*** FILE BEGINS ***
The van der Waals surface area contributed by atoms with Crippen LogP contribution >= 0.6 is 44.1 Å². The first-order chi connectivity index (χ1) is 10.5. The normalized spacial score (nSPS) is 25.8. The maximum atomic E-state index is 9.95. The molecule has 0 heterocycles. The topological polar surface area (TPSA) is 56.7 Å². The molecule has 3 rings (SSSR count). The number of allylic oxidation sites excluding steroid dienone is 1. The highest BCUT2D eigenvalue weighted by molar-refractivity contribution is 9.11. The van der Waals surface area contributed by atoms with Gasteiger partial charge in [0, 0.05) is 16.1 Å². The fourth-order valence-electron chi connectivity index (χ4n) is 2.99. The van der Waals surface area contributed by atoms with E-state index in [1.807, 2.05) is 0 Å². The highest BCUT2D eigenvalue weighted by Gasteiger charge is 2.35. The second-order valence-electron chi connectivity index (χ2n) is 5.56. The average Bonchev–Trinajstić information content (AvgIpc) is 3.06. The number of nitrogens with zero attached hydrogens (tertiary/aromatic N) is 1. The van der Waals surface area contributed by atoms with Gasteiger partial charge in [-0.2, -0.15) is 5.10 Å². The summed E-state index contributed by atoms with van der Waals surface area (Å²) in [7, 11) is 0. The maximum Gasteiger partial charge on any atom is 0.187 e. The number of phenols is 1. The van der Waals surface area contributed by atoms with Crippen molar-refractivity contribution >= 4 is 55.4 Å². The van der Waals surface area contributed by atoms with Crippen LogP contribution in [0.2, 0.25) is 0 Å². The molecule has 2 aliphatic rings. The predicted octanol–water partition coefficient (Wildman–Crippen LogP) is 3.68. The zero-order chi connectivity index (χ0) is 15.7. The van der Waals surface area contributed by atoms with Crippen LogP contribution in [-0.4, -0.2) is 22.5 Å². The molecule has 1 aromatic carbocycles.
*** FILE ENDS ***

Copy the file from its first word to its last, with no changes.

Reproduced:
The van der Waals surface area contributed by atoms with Crippen LogP contribution >= 0.6 is 44.1 Å². The first-order chi connectivity index (χ1) is 10.5. The normalized spacial score (nSPS) is 25.8. The maximum atomic E-state index is 9.95. The molecule has 0 heterocycles. The topological polar surface area (TPSA) is 56.7 Å². The molecule has 3 rings (SSSR count). The number of allylic oxidation sites excluding steroid dienone is 1. The highest BCUT2D eigenvalue weighted by molar-refractivity contribution is 9.11. The van der Waals surface area contributed by atoms with Gasteiger partial charge in [0, 0.05) is 16.1 Å². The fourth-order valence-electron chi connectivity index (χ4n) is 2.99. The van der Waals surface area contributed by atoms with E-state index in [1.807, 2.05) is 0 Å². The highest BCUT2D eigenvalue weighted by Gasteiger charge is 2.35. The second-order valence-electron chi connectivity index (χ2n) is 5.56. The average Bonchev–Trinajstić information content (AvgIpc) is 3.06. The number of nitrogens with zero attached hydrogens (tertiary/aromatic N) is 1. The van der Waals surface area contributed by atoms with Gasteiger partial charge in [-0.2, -0.15) is 5.10 Å². The summed E-state index contributed by atoms with van der Waals surface area (Å²) in [7, 11) is 0. The maximum Gasteiger partial charge on any atom is 0.187 e. The number of phenols is 1. The van der Waals surface area contributed by atoms with Crippen molar-refractivity contribution >= 4 is 55.4 Å². The van der Waals surface area contributed by atoms with Crippen LogP contribution in [0.2, 0.25) is 0 Å². The molecule has 2 aliphatic rings. The predicted octanol–water partition coefficient (Wildman–Crippen LogP) is 3.68. The zero-order chi connectivity index (χ0) is 15.7. The van der Waals surface area contributed by atoms with Crippen LogP contribution in [-0.4, -0.2) is 22.5 Å². The molecule has 1 aromatic carbocycles.